In case of microscopes or telescopes, what's the difference between resolution and localization precision.
I mean, I know they imply something different, but isn't localization precision just a consequence of resolution?

I mean, the better you can discern how big and where the thing is, the more precisely can you determine its exact position, right?

This is literally the entirety of my professor's explanation:

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Offline Gan_HOPE326

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Re: Space, Astrophysics and Cosmology
« Reply #560 on: June 19, 2017, 11:49:23 PM »
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Hey guys, I got a question because fuck the vague explanations in my professor's scripts.

In case of microscopes or telescopes, what's the difference between resolution and localization precision.
I mean, I know they imply something different, but isn't localization precision just a consequence of resolution?

I mean, the better you can discern how big and where the thing is, the more precisely can you determine its exact position, right?

This is literally the entirety of my professor's explanation:



From that plot I imagine the difference would be:

- resolution is the ability to tell that two lumps are different. It requires discerning that the intensity goes down, then up again in between.
- localization is the ability to tell where a single lump is located. Even if there's no doubt it's only one, there is still a limit on the precision with which one can determine its actual position

For example, with a digital camera, localization would depend on the amount of pixels of the sensor, while resolution would also be a function of their sensitivity.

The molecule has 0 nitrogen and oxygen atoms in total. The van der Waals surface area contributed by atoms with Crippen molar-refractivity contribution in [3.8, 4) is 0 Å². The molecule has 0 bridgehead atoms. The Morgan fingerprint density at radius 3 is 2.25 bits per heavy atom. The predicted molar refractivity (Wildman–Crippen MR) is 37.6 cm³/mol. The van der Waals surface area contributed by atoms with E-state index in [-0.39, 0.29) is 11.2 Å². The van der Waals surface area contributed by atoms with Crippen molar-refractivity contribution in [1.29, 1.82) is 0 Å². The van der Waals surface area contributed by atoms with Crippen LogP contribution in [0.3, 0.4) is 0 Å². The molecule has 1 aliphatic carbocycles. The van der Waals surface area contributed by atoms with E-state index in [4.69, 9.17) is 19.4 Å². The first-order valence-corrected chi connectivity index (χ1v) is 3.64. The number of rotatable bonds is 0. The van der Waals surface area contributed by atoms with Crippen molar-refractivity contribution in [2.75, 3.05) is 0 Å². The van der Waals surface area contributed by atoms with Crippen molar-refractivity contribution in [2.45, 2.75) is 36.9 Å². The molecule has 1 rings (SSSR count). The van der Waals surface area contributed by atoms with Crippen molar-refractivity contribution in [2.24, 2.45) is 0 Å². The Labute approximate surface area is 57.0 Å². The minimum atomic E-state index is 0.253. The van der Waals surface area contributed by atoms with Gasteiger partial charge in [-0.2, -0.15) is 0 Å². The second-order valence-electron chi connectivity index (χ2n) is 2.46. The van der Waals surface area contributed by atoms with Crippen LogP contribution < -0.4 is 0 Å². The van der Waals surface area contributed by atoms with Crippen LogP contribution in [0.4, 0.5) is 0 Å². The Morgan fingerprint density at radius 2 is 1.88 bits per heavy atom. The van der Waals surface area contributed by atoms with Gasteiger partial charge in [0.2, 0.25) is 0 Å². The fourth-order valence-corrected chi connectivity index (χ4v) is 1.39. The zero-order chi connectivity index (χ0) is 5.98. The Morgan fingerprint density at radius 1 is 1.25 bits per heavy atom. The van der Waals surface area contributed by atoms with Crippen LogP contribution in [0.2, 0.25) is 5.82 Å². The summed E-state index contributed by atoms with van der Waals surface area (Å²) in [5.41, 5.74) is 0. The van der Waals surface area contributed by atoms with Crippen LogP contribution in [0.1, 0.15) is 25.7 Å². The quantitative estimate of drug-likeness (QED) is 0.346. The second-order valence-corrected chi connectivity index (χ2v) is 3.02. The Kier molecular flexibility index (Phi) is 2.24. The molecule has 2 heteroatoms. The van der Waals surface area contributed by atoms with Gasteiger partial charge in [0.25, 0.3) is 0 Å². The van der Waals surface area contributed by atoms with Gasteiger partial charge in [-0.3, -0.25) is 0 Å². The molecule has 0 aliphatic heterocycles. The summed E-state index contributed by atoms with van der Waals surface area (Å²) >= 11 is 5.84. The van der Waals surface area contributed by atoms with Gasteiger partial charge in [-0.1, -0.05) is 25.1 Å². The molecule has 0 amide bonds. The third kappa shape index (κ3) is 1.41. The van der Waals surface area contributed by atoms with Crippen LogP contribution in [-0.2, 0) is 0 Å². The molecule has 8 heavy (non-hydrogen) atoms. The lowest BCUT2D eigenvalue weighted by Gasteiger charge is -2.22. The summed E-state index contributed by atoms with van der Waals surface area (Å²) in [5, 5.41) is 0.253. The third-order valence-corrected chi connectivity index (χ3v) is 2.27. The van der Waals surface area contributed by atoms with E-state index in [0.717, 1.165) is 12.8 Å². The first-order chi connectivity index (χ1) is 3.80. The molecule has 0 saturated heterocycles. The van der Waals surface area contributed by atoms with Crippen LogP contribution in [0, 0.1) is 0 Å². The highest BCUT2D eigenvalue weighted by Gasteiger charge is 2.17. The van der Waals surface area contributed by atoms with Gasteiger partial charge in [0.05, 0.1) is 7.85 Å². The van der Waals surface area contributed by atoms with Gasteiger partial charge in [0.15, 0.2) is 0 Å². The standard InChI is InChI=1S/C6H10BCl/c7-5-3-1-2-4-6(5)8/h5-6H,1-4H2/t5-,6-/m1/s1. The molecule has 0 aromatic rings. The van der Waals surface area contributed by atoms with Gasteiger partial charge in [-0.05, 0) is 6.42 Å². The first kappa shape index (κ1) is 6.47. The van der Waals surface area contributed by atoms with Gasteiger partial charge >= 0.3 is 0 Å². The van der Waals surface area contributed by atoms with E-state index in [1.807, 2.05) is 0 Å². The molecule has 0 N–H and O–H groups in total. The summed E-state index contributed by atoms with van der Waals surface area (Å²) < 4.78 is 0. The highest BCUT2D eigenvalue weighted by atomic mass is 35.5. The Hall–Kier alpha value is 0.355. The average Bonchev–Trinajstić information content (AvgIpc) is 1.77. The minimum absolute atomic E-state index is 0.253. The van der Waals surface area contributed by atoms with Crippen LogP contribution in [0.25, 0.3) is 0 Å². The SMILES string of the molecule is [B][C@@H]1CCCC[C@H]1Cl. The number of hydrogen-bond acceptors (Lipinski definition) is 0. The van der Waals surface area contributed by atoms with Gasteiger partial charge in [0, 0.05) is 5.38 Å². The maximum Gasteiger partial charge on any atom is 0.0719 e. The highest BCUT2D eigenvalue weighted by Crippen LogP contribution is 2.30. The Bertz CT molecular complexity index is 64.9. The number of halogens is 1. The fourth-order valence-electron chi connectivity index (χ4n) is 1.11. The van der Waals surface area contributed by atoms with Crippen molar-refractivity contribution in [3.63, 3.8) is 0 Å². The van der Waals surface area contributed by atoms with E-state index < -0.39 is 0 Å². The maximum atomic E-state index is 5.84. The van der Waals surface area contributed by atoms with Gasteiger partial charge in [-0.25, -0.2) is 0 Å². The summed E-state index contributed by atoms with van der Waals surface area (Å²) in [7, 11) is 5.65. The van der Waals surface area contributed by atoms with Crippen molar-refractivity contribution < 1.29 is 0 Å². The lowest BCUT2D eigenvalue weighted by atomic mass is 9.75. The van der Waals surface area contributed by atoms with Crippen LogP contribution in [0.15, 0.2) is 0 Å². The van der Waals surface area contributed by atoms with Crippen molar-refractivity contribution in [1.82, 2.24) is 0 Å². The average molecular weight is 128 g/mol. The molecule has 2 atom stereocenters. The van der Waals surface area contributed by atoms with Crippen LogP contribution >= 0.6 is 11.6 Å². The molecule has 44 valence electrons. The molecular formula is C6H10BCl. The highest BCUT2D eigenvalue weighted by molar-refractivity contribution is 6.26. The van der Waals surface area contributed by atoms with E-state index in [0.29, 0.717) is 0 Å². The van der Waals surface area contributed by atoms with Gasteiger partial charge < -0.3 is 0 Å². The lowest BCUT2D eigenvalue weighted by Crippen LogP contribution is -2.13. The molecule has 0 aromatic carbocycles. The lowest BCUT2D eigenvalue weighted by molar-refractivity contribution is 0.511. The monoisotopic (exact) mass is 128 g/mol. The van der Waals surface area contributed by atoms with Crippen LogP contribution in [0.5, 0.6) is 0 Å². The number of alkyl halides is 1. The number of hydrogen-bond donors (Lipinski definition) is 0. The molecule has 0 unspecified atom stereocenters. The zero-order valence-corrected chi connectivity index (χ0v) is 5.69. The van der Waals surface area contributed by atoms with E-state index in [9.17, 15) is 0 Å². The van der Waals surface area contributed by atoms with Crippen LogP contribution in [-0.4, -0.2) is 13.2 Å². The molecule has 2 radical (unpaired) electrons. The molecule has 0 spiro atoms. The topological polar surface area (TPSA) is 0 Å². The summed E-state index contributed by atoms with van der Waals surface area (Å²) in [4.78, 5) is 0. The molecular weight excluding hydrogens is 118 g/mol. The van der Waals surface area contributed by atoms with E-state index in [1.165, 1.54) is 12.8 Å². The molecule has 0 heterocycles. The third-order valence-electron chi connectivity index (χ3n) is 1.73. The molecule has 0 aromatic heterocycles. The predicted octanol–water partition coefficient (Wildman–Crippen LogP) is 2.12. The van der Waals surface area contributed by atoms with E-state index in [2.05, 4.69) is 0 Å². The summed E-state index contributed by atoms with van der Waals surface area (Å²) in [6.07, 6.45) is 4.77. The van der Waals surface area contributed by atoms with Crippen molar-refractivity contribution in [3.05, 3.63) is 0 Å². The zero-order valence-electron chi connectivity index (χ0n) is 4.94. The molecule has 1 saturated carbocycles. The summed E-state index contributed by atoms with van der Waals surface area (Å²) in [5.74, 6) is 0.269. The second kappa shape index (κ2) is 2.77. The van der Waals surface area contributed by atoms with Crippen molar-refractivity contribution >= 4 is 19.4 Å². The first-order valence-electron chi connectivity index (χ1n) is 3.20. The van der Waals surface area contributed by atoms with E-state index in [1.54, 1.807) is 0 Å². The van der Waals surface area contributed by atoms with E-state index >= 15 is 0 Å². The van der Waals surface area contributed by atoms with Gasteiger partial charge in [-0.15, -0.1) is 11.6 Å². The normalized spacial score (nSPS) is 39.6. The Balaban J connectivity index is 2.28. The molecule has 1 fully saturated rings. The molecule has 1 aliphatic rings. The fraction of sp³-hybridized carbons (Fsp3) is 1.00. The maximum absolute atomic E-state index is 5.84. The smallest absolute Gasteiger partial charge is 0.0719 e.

Offline Jin Kanzaki

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Re: Space, Astrophysics and Cosmology
« Reply #561 on: June 20, 2017, 01:33:22 AM »
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From that plot I imagine the difference would be:

- resolution is the ability to tell that two lumps are different. It requires discerning that the intensity goes down, then up again in between.
- localization is the ability to tell where a single lump is located. Even if there's no doubt it's only one, there is still a limit on the precision with which one can determine its actual position

For example, with a digital camera, localization would depend on the amount of pixels of the sensor, while resolution would also be a function of their sensitivity.
Ahhh, ok.
Thanks.
But that also means that localization precision is dependent on resolution to some degree, while the opposite is not the case, right?
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Offline CL3

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Re: Space, Astrophysics and Cosmology
« Reply #562 on: June 20, 2017, 10:09:48 AM »
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That sounds reasonable. I don't think I ever encountered this distinction in my studies, but I only worked with telescopes, really.

More specifically are we talking about PALM or some similar fluorescence microscopy technique? If so then maybe part of the distinction is "can determine that there are two things there, and what they are" vs "can determine there are two things there and how far apart they are, but not really their identities".



Offline Jin Kanzaki

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Re: Space, Astrophysics and Cosmology
« Reply #563 on: June 21, 2017, 06:21:15 PM »
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That sounds reasonable. I don't think I ever encountered this distinction in my studies, but I only worked with telescopes, really.

More specifically are we talking about PALM or some similar fluorescence microscopy technique? If so then maybe part of the distinction is "can determine that there are two things there, and what they are" vs "can determine there are two things there and how far apart they are, but not really their identities".


Thank you!

Yes, we actually are talking about fluorescence microscopy.